Wednesday, September 03, 2008

Editors Deservedly Zinged in Latest Submarine Error

In a main passageway of the SSN-575 boat was a brushed aluminum placard listing all of her commanding officers from earliest to latest. I served (sometimes briefly) under four of these COs and met the boat's commissioning C.O. at a ship's reunion afterward.

James Earl Carter's name appeared nowhere on the placard. Carter (Annapolis '47), a submarine officer, had run for Georgia's governor by that time. Everyone in the crew and most on the SubBase Groton knew of Carter's submarine service and early connection to a particular nuclear boat. After Carter became U.S. President, his connection to USS Seawolf was both embellished;

He rises quickly in the Navy, becoming senior officer of a nuclear submarine. ... After six years in the service, Lieutenant Carter earned one of the most coveted posts in the Navy: senior officer of the USS Seawolf, on the vanguard of America's nuclear defense program. PBS American Experience - The Presidents - JIMMY CARTER - NAVAL CAREER .

And clarified:

Detached from Pomfret on 1 February 1951, Carter was assigned as Engineering Officer for the precommissioning detail for USS K-1 (SSK 1). K-1,the first postwar submarine built, was under construction by Electric BoatDivision, General Dynamics Corporation, Groton, Connecticut. After K-1'scommissioning on 10 November 1951, Carter served as Executive Officer,Engineering Officer, and Electronics Repair Officer. During this tour he also qualified for command of a submarine. ... Carter was preparing to become the engineering officer for the nuclear power plant to be placed in USS Seawolf (SSN575), one of the first submarines to operate on atomic power. He assisted insetting up training for the enlisted men who would serve on Seawolf. ... After his father's death in 1953, Carter resigned from the Navy to return to Georgia to manage the family interests. DEPARTMENT OF THE NAVY -- NAVAL HISTORICAL CENTER; Lieutenant James EarleCarter, Jr., USN.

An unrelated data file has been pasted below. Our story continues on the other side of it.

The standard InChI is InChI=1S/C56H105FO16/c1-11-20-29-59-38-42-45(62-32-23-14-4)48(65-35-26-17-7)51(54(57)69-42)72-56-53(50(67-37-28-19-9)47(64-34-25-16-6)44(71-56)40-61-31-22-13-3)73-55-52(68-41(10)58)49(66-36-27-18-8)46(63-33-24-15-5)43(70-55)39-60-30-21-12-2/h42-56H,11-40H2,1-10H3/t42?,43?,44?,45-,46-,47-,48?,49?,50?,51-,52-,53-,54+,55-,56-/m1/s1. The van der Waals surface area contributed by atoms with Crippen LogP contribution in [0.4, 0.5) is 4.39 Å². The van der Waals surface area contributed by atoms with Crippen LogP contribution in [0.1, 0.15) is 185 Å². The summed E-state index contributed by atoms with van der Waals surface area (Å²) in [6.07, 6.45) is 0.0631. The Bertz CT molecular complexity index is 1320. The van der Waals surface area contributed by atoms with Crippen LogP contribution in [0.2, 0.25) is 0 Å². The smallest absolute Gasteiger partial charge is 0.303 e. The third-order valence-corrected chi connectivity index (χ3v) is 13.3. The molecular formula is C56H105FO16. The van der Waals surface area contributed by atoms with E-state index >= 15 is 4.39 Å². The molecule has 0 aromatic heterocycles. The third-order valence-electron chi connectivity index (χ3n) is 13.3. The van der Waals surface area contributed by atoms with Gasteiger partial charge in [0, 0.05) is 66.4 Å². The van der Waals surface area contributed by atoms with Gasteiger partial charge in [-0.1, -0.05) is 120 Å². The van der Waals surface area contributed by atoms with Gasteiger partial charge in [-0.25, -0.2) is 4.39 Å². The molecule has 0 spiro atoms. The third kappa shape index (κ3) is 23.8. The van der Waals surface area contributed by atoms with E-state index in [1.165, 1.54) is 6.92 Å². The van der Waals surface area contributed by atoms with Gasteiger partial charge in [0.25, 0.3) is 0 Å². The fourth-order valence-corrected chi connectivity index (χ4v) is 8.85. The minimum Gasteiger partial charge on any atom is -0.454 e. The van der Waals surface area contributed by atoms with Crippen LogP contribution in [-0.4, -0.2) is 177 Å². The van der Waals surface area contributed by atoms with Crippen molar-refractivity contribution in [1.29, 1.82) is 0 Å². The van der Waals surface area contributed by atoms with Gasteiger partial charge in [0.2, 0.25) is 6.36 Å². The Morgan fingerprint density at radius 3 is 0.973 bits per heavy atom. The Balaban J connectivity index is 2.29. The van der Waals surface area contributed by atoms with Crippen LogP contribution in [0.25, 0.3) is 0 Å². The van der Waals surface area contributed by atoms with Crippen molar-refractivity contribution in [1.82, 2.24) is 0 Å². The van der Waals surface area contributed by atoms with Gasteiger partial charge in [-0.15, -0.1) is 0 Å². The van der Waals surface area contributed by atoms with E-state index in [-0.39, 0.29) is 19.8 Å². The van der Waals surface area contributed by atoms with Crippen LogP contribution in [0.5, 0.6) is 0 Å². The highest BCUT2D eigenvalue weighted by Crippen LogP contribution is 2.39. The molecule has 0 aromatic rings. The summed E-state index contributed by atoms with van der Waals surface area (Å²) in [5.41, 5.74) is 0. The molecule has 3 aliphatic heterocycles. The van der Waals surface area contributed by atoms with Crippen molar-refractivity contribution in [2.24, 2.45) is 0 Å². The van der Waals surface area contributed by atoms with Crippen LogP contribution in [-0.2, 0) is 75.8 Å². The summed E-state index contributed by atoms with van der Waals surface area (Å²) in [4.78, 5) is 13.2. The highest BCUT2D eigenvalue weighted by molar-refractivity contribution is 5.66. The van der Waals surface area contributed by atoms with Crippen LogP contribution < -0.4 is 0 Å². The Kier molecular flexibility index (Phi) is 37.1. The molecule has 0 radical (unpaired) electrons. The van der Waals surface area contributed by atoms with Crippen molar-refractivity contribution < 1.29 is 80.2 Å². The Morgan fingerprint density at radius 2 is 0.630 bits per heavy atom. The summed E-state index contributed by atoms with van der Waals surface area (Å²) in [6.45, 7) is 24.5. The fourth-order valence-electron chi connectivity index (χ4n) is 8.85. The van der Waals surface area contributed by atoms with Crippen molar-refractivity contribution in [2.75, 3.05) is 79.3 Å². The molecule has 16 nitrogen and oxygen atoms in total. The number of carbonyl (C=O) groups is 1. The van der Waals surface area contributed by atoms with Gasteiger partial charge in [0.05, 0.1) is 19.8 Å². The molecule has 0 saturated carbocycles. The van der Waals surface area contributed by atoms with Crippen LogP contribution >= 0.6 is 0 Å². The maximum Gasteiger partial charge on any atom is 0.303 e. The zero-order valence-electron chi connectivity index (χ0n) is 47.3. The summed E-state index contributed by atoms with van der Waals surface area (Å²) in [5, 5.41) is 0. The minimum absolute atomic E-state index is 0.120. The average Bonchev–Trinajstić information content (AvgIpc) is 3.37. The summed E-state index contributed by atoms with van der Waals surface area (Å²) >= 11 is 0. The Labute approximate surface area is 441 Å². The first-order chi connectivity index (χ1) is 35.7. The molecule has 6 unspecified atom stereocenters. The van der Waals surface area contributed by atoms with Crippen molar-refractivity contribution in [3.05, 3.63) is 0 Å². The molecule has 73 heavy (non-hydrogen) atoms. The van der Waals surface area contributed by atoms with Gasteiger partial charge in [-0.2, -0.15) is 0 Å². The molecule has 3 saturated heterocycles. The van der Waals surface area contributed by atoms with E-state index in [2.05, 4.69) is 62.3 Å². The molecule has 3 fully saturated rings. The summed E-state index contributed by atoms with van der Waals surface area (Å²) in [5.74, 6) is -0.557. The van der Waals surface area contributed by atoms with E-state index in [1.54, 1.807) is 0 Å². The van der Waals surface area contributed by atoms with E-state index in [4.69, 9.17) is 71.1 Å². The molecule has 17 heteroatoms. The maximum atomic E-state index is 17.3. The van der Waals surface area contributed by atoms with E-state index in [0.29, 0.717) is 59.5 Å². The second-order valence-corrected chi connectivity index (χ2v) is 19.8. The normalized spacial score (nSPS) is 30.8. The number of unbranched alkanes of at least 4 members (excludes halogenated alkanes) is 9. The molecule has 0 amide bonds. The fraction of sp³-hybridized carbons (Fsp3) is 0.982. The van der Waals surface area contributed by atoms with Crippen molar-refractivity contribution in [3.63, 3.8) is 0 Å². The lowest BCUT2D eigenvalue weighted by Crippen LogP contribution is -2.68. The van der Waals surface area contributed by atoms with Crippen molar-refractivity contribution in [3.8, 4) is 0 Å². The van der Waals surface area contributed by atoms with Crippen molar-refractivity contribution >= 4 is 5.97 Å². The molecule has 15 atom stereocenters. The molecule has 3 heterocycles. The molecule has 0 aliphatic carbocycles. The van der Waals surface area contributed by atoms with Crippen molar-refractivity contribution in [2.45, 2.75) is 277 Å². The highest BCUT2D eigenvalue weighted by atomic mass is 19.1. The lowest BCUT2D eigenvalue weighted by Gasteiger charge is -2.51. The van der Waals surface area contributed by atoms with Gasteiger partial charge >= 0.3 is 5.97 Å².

So, fellow submariners, now you better appreciate the details behind the point a retired Captain made recently in an article the editor gave the misleading title: Carter didn’t qualify for nuke submarines;
While President Carter was a competent and qualified submarine officer, he never commanded a diesel submarine, attended nuclear power school or completed nuclear PCO training, therefore he was never 'qualified to command a nuclear submarine.'
To which one Michael Fain replied ... the ZINGER:

Actually, it is technically wrong to say Carter never commanded a nuclear submarine. As C-in-C he commanded all of our subs.
Bravo! That certainly included Seawolf. By the way, after reading the Naval Historical Center's text above and examining the photos, have you detected any error? Confused? That is because ... Submarines are always silent and strange.



At 07 September, 2008 15:51, Anonymous Anonymous said...

I guess you could say the same for Slick Willy... it still doesn't take away their scumbagginess.


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